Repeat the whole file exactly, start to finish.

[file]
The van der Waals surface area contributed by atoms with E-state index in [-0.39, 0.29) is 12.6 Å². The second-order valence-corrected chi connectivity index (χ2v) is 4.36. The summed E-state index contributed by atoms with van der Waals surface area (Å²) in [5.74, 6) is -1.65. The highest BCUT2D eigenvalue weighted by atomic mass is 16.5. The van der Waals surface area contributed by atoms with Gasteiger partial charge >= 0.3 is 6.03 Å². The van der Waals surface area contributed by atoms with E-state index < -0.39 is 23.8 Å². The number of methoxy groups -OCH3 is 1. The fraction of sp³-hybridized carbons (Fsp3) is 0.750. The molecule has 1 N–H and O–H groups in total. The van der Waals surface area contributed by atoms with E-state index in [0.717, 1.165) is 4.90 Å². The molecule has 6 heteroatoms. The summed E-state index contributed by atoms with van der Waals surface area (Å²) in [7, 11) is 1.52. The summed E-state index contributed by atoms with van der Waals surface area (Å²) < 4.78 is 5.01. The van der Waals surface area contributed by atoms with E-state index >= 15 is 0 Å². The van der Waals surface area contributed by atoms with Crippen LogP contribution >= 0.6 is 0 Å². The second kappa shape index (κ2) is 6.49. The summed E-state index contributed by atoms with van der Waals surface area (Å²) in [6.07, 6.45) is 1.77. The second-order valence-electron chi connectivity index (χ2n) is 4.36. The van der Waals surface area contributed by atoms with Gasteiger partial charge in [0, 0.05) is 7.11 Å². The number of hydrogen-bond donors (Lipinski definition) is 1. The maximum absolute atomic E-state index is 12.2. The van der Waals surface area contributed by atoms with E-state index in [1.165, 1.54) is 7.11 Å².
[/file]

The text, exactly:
The van der Waals surface area contributed by atoms with E-state index in [-0.39, 0.29) is 12.6 Å². The second-order valence-corrected chi connectivity index (χ2v) is 4.36. The summed E-state index contributed by atoms with van der Waals surface area (Å²) in [5.74, 6) is -1.65. The highest BCUT2D eigenvalue weighted by atomic mass is 16.5. The van der Waals surface area contributed by atoms with Gasteiger partial charge >= 0.3 is 6.03 Å². The van der Waals surface area contributed by atoms with E-state index < -0.39 is 23.8 Å². The number of methoxy groups -OCH3 is 1. The fraction of sp³-hybridized carbons (Fsp3) is 0.750. The molecule has 1 N–H and O–H groups in total. The van der Waals surface area contributed by atoms with E-state index in [0.717, 1.165) is 4.90 Å². The molecule has 6 heteroatoms. The summed E-state index contributed by atoms with van der Waals surface area (Å²) in [7, 11) is 1.52. The summed E-state index contributed by atoms with van der Waals surface area (Å²) < 4.78 is 5.01. The van der Waals surface area contributed by atoms with E-state index >= 15 is 0 Å². The van der Waals surface area contributed by atoms with Crippen LogP contribution >= 0.6 is 0 Å². The second kappa shape index (κ2) is 6.49. The summed E-state index contributed by atoms with van der Waals surface area (Å²) in [6.07, 6.45) is 1.77. The second-order valence-electron chi connectivity index (χ2n) is 4.36. The van der Waals surface area contributed by atoms with Gasteiger partial charge in [0, 0.05) is 7.11 Å². The number of hydrogen-bond donors (Lipinski definition) is 1. The maximum absolute atomic E-state index is 12.2. The van der Waals surface area contributed by atoms with E-state index in [1.165, 1.54) is 7.11 Å².